“I see,” Caroline said, her eyebrows raised, “that’s quite an expectation to fulfill. Is your brother Randall expected to do the same?”
“Sure,” he answered. “Though Randall has a real taste for it. He loves knowing people think he’s important because he’s the son of the late Senator Burroughs. My dad would have never wished for such a notion!”
“Your dad was a good man,” Caroline agreed. “And I remember your mother’s and father’s ideas were sometimes at odds. I am sorry though, your family can’t respect your choices.”
“Thank you,” he said. “Please don’t misunderstand me, though, being an elected official is a sacred trust, I respect anyone who dedicates their time to public service and I’m truly proud of my father’s accomplishments. I love my mother and sister for dreaming I could possibly be president one day—it’s a great dream! The problem is… it’s not my dream.”
“That’s understandable,” she said. “What makes America great is people applying their God-given talents where they can do the most good and if your talents lean more toward business than politics then that’s what you should pursue.”
He looked at her for several moments and smiled wistfully. “My thoughts exactly,” he said.
They arrived at the edge of the pond and gazed over the water as the moonbeams shimmered on the surface—the occasional ripple sent them dancing.
“You’re right,” he said, “this is beautiful.”
Caroline looked from the pond to Conner and noticed the moonlight shining on the red highlights of his dense auburn hair. She studied the details of his face, the strong brow line over his steel-grey eyes, glistening with a hint of slate-blue. She noticed how his full lips seemed to form a perfect heart shape when he smiled. She couldn’t agree with her sister that he wasn’t attractive; she thought his might be the most handsome face she’d ever seen.
They walked along the edge of the pond and Conner picked up a rock skipping it on the pond’s surface. He challenged her to do the same. She looked around and found a perfect skipping rock—hers skipped farther than his. They laughed and skipped a few more.
After deciding it was time to head back to the party Conner commented, “This has been a wonderful night. I haven’t had this much fun since…”
He paused and by the look in his eyes, she could tell there were several thoughts racing through his mind. Some not so happy she perceived as his eyes turned down and his smile fell but then brightening he looked up again.
“Do you remember that Christmas, when we first met and went sledding in the snow?” he asked.
“Yes,” she answered thinking back to the time and smiling.
He nodded. “Since then.”
A grin overtook her face to think some of his best memories included her.
While they made their way back to the garden, they talked about some of their favorite things. Caroline discovered his favorite flavor of ice cream was pecan praline, and Conner found out her favorite gemstones were…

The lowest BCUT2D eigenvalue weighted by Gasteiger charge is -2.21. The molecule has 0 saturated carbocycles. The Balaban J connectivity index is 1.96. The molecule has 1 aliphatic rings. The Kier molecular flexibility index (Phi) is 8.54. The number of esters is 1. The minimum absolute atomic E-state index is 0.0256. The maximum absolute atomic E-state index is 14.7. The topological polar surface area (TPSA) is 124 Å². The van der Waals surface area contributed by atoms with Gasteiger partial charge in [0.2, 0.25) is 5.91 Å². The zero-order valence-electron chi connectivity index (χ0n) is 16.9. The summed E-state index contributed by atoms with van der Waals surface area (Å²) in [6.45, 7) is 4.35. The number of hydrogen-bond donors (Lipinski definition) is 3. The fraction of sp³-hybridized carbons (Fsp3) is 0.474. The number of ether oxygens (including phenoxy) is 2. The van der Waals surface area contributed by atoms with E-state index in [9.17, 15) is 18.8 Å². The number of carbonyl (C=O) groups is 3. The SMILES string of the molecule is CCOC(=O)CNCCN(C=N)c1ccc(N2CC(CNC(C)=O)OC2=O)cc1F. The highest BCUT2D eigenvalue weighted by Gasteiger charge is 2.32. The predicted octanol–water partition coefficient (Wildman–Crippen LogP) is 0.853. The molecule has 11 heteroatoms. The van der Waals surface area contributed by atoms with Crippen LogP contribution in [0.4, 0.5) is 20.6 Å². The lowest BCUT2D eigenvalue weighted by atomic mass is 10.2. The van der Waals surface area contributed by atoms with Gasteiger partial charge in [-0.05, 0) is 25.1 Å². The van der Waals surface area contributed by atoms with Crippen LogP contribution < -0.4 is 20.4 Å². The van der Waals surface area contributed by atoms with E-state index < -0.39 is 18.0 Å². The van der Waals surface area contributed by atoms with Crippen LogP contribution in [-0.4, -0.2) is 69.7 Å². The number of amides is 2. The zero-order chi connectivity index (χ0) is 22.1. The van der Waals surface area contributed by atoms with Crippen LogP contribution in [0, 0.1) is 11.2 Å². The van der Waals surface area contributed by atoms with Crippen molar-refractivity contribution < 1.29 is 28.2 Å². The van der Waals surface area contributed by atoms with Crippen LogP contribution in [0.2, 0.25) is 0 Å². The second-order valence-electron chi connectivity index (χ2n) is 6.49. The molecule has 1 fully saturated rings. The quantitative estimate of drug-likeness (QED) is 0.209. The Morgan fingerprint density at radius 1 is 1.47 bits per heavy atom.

“Sapphires, of course,” he remarked. “Makes sense, they match the color of your eyes—which haven’t changed a bit by the way,” he said a little under his breath, “still as beautiful as ever.”
His compliment left her breathless.
Moments after stepping back into the garden Dottie started toward them, looking furious. She got to them and pulled Conner aside. “Where have you been?” she asked, in an angry whisper.
“I took a walk with Caroline, we were catching up,” he answered.
Dottie huffed. “I gathered these important people here tonight for you and you run off with Caroline? You owe your time to our very powerful guests here and now,” she said.
“I’m sorry,” he mouthed, to Caroline as Dottie towed him away.
Caroline felt selfish and guilty, I shouldn’t have distracted him from such an important party. She reconciled to make a full apology.
The rest of the evening was spent with Dottie towing Conner around, showing him off like a prized pony.
Caroline was asked to dance a few more times by friends and acquaintances. She caught Conner glancing at her on occasion as she danced but they didn’t get a chance to speak again for the rest of the evening.
She waited for the guests to leave and found Dottie in the kitchen. “I want to apologize,” she started, “I know you went through a lot of trouble putting this party together for your brother. I shouldn’t have taken him away from such important people. I’m sorry.”
“And you should be,” Dottie quickly replied. “But I’m glad you understand. His career will take years of dedication, sacrifice, and hard work! He has no time for silly walks and… silly girls. He must focus all his efforts on his future goals without wasting time.”
Caroline’s eyes widened realizing how heavy the weight of expectation was on Conner’s shoulders. How does he bear it, she wondered.
She lied in bed that night, waiting for sleep to come, wrestling with feelings of wanting to help Conner make his family understand but finally reasoning there was nothing more she could do than support him as a friend. Her thoughts returned to their stolen stroll and she fell asleep remembering how she felt when he told her her eyes were beautiful.
Up Next in Chapter 4 part: Ashelynn’s movie night
Who did you last dance with and where were you? Answer in the comments below.